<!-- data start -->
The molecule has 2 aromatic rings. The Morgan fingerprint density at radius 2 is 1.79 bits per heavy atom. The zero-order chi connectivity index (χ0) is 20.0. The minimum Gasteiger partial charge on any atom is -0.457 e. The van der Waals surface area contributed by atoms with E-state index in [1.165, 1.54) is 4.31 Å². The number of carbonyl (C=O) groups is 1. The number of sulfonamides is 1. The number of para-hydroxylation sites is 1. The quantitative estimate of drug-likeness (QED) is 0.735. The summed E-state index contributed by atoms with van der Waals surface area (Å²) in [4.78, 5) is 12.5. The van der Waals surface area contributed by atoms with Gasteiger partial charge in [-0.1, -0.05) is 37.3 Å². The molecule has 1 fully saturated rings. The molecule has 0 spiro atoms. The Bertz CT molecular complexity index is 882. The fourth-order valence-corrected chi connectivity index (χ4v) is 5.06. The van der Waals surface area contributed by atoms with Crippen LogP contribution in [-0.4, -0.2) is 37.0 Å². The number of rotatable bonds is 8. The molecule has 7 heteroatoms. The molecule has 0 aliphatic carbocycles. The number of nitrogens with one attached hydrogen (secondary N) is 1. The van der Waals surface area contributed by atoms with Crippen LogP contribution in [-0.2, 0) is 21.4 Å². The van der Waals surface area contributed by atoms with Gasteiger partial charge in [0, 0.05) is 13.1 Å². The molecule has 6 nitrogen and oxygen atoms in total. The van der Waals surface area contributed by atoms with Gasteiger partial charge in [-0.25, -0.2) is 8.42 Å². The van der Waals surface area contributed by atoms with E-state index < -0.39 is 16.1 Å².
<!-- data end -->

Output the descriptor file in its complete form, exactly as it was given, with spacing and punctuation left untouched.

The molecule has 2 aromatic rings. The Morgan fingerprint density at radius 2 is 1.79 bits per heavy atom. The zero-order chi connectivity index (χ0) is 20.0. The minimum Gasteiger partial charge on any atom is -0.457 e. The van der Waals surface area contributed by atoms with E-state index in [1.165, 1.54) is 4.31 Å². The number of carbonyl (C=O) groups is 1. The number of sulfonamides is 1. The number of para-hydroxylation sites is 1. The quantitative estimate of drug-likeness (QED) is 0.735. The summed E-state index contributed by atoms with van der Waals surface area (Å²) in [4.78, 5) is 12.5. The van der Waals surface area contributed by atoms with Gasteiger partial charge in [-0.1, -0.05) is 37.3 Å². The molecule has 1 fully saturated rings. The molecule has 0 spiro atoms. The Bertz CT molecular complexity index is 882. The fourth-order valence-corrected chi connectivity index (χ4v) is 5.06. The van der Waals surface area contributed by atoms with Crippen LogP contribution in [-0.4, -0.2) is 37.0 Å². The number of rotatable bonds is 8. The molecule has 7 heteroatoms. The molecule has 0 aliphatic carbocycles. The number of nitrogens with one attached hydrogen (secondary N) is 1. The van der Waals surface area contributed by atoms with Crippen LogP contribution in [-0.2, 0) is 21.4 Å². The van der Waals surface area contributed by atoms with Gasteiger partial charge in [0, 0.05) is 13.1 Å². The molecule has 6 nitrogen and oxygen atoms in total. The van der Waals surface area contributed by atoms with Gasteiger partial charge in [-0.25, -0.2) is 8.42 Å². The van der Waals surface area contributed by atoms with E-state index < -0.39 is 16.1 Å².